Korn III: Remember Who You Are Listening Party Report
Last night, Vince and I attended a listening party for Korn’s latest earth-shattering masterpiece, Korn III: Remember Who You Are. “But Axl,” you ask, “if you and Vince hate Korn so much, why did you go?” Well, three reasons:
- We were told there’d be free drinks.
- We thought it would be really funny.
- We were told there’d be free drinks.
And there were free drinks! Unfortunately, there wasn’t much humor to be had.
ANYWAY, as part of the presentation, three-fifths of the band got up – Fieldy and whomever is playing the second guitar with the group these days were absent – and said a few words, none of which made any impression on me. Then they played the album. Herewith, my thoughts on said album, track-by-track.
1) “Uber-time” – This is just an intro. Jonathan Davis is saying something but I couldn’t tell what, and there’s some guitars just kinda fiddling around, and I think I was already regretting coming to the listening party right around the five or ten-second mark.
2) “Oildale (Leave Me Alone)” – This the single, which everyone who wants to has heard already (see above). Thudding bass, Jonathan Davis doing nu-metal’s version of good cop/bad cop vocals (whispering the verses and shouting the choruses), lyrics with all the sophistication of an adolescent whining (“Why don’t you just leave me alone?!?!” Davis screams as he slams the door in mommy’s face.). We’re off to a bad start… and this is one of the best songs on the album, ’cause at least it has a hook.
3) “Pop a Pill” – This basically sounds like “Oildale,” but a little faster. Ray Luzier’s drumming is actually pretty good, but as Vince points out, the drumming was always the best part of Korn, even back when they had that Calvin Klein model in the band. “LOOK AT THIS!” Davis shouts in a way that kinda reminds me of Anthony Kiedis. Is there even a second guitar part on this song?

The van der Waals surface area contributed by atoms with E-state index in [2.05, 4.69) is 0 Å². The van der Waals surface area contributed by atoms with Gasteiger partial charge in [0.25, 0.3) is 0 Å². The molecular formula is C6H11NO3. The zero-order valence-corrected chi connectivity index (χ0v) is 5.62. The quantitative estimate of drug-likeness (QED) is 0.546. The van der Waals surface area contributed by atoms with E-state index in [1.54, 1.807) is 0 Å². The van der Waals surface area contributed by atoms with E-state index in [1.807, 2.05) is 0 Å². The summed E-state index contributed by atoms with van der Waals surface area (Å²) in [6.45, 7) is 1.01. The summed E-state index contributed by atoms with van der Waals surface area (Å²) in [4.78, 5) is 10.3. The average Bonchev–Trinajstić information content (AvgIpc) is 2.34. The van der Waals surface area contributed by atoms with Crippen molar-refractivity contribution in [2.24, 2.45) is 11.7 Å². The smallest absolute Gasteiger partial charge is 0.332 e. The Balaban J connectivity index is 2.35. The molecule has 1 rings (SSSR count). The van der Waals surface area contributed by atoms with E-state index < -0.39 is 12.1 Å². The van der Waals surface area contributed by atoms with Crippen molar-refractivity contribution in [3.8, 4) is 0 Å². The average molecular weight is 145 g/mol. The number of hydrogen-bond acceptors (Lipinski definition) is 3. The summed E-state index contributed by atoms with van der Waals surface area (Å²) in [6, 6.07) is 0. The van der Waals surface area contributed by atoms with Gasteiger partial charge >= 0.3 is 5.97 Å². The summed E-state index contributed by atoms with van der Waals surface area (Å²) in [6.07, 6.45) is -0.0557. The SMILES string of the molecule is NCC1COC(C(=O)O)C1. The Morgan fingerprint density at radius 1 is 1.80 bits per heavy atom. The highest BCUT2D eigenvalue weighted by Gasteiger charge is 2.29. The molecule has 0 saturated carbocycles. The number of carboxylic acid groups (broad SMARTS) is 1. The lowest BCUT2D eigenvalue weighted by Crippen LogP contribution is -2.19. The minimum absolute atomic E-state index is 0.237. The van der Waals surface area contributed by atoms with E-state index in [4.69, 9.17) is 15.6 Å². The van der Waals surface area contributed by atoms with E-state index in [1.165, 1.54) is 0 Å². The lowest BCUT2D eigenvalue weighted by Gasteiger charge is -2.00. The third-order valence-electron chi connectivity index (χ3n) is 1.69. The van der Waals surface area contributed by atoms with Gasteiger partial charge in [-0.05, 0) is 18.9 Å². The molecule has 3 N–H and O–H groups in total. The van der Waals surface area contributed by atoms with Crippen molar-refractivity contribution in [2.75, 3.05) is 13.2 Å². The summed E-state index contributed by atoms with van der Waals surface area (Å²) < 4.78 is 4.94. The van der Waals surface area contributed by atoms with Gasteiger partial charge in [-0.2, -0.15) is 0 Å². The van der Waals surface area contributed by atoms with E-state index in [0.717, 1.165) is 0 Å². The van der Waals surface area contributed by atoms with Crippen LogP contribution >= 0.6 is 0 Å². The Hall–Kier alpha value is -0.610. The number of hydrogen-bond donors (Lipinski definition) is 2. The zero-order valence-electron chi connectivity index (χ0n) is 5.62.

4) “Fear is a Place to Live” – Starts with a pounding machine gun kinda thing, and then turns into a funkier version of “Here to Stay.” It’s right around now that I’m coming to terms with the fact that a) every song on this album sounds more or less the same and I’m consequently going to run out ways to describe them very quickly, and b) the drums are really, really high in the mix, to the point where I can barely hear Munky’s guitars. But since, as I said, the drums are the best part of the record, this was probably a wise decision.
5) “Move On” – This still sounds the same as all the other songs, but at least it’s kinda heavy… until the verse starts, at which point we’re back to Jonathan Davis whispering over Luzier’s quick cymbal taps. The song ends with something resembling a death metal scream, only it sounds like it’s been digitally altered quite a bit.
6) “Lead the Parade” – You know that guitar feedback that sounds like it’s been looped backwards at the beginning of Marilyn Manson’s “The Beautiful People?” Well this song opens with something that sounds more or less exactly like that. Then this kinda swirling guitar part starts, and I thought, “EUREKA! AN ACTUAL RIFF!!!” But it doesn’t last long, and doesn’t repeat much – it’s as though Korn threw it out precisely because it was kinda okay. The verse, bridge, and chorus all sound like parts from three different songs that have been cut and pasted together – they just don’t seem to fit. I wonder if every time Mike Patton hears Jonathan Davis trying to sound like him, he throws up in his mouth a little? I wrote down the note “Holy shit, what is happening in this song?”, so that can’t be good. The song ends by ripping-off the intro to another famous, better tune, “Foxy Lady” – but then just devolves into some kind of droning. At this point Vince turns to me and whispers, “This sucks.” I point out that we’re just about halfway through the album, so at least this record appears to be fairly short.